Last week I had the occasion to spend time in a cancer hospital located in NYC. My son had tests, a routine that he’s had countless times before, so a three day ‘visit’ that we have come to know well. The hospital had been reaching out proactively to make sure we understood all of the safety precautions that had been put in place in order to feel safe about returning.

Truth be told, in the hospital, I felt safe. Very safe. My son as well.

But I also felt confused.

When we first entered the hospital on a Monday morning, the first thing I noticed were the masks. More confirmatory than anything else. The second thing I noticed was the lack of people. What was normally a hallway that we had to weave in and out of groups of medical professionals waiting for different elevators, was empty. We didn’t have to wait for the elevator. And when it opened, there were four squares, one in each corner, telling us where to stand.

When we arrived at check in, I experienced my first (of many) mask-induced communication challenges: relaying a hard to understand/unusual name without the benefit of lip reading. Because at this hospital, no one takes their masks down, never mind temporarily off. Even when discussing much more important matters than name and date of birth. Or even when not discussing matters at all.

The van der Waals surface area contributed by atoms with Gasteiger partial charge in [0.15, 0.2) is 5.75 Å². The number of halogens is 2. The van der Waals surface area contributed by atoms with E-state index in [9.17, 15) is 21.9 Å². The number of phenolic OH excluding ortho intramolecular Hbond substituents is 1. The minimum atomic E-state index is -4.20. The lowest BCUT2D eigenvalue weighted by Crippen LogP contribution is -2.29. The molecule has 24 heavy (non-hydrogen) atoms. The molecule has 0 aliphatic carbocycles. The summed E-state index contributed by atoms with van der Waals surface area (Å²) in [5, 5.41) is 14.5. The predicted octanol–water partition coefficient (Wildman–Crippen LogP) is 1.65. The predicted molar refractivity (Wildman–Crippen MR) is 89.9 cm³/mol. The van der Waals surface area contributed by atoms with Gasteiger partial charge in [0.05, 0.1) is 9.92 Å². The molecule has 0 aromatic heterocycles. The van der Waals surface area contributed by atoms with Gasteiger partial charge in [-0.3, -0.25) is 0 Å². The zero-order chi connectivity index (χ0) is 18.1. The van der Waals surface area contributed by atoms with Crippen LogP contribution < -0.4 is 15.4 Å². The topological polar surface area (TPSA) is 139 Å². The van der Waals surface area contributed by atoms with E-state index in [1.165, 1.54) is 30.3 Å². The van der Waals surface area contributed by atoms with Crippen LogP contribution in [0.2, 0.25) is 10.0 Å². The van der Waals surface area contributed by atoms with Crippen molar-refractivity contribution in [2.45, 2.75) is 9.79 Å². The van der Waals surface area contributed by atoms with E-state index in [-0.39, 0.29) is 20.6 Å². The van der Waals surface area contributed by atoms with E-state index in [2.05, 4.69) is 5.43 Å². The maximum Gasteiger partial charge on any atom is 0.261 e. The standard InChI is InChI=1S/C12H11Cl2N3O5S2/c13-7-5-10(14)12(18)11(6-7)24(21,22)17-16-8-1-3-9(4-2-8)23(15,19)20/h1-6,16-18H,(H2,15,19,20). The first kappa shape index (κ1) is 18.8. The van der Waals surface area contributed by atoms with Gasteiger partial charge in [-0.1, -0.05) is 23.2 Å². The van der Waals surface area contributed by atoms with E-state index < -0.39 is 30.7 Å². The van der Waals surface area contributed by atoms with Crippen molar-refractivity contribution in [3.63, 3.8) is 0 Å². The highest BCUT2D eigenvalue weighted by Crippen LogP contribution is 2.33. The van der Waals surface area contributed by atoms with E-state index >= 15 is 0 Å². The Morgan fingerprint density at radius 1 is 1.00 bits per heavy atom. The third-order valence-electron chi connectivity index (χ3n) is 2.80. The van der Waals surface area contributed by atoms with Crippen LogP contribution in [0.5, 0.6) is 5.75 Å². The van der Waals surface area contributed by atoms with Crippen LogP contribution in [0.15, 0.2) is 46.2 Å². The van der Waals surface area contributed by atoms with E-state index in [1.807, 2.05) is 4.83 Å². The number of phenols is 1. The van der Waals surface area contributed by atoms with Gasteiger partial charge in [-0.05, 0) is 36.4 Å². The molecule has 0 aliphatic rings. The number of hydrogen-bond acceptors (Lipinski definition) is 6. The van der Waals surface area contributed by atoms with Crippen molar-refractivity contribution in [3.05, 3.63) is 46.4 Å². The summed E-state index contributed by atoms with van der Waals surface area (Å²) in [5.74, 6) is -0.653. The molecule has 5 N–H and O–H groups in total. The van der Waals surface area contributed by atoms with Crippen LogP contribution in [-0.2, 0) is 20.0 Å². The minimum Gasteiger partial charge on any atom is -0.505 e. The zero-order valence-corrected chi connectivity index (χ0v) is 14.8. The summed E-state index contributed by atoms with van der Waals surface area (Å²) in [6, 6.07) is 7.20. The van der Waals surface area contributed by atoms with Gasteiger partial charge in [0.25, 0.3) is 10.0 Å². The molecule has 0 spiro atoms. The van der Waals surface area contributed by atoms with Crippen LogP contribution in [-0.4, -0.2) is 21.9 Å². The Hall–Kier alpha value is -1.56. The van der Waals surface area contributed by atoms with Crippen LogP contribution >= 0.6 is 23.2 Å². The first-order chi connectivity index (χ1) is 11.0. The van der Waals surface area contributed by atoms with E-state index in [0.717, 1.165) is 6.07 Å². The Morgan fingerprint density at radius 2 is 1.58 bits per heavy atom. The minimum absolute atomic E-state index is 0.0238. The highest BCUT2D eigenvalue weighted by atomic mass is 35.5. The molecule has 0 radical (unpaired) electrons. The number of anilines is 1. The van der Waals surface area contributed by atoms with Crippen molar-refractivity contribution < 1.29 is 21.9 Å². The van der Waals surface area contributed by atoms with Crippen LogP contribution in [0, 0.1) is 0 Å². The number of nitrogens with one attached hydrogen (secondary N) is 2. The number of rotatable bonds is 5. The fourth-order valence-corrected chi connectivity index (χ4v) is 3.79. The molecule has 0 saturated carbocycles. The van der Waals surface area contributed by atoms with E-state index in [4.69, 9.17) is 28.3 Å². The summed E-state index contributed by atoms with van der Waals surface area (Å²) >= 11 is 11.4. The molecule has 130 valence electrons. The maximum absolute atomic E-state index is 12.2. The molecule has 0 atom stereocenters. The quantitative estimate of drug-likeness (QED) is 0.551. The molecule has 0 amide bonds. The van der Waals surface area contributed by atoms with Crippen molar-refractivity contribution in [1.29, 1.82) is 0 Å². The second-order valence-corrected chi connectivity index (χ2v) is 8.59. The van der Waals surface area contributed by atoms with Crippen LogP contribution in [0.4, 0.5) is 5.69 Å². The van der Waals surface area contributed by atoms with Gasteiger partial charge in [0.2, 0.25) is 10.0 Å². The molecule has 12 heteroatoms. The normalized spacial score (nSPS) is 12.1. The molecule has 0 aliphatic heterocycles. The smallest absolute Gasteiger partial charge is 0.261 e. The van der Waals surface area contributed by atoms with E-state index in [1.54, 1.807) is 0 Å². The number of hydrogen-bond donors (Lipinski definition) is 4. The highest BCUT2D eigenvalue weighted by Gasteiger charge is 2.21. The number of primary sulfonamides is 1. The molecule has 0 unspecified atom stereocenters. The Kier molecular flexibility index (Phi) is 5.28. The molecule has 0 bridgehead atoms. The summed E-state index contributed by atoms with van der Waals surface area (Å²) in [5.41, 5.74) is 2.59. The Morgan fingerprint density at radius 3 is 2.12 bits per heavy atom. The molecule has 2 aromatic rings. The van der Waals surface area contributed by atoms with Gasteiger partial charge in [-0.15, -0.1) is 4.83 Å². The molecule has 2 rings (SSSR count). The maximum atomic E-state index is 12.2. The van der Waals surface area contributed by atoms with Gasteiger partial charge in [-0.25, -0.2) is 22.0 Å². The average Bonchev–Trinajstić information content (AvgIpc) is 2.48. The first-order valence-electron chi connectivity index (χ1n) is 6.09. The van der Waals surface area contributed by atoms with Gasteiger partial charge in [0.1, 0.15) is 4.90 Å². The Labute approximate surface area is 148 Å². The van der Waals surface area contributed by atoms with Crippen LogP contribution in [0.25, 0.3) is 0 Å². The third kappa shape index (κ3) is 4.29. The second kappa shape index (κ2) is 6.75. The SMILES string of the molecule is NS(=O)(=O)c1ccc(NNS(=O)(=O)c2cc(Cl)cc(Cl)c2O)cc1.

Case in point: getting diagnostic imaging. Anyone that has undergone a scan with some element of diagnostic urgency to it knows the feeling of wanting to ask the technician questions and/or intuit findings based on body language. As one scan was nearly over I saw a new person appear behind the glass and she had the most serious eyes. She’d look down at the computer screen, say a few words, and then stare in at us. Just these two eyes. With no other information. Was she smiling? Was she speaking? Was it about us?

Other observations and experiences:

  • Patients were on point about where to stand in elevators –  very compliant.
  • Temperature screening was hit or miss. I was screened once out of four main door entrances. I was also required to change my street mask only one of four times.
  • This visit there was no hug with the NP who has been indispensable to our experience and positive outcomes. That was a first.

Everyone we came into contact with was genuinely helpful and happy to be helping patients again. I felt humbled, that they had all worked through COVID while I’d been working from my cozy, safe home.

But I also felt worried – where were all of the other patients?

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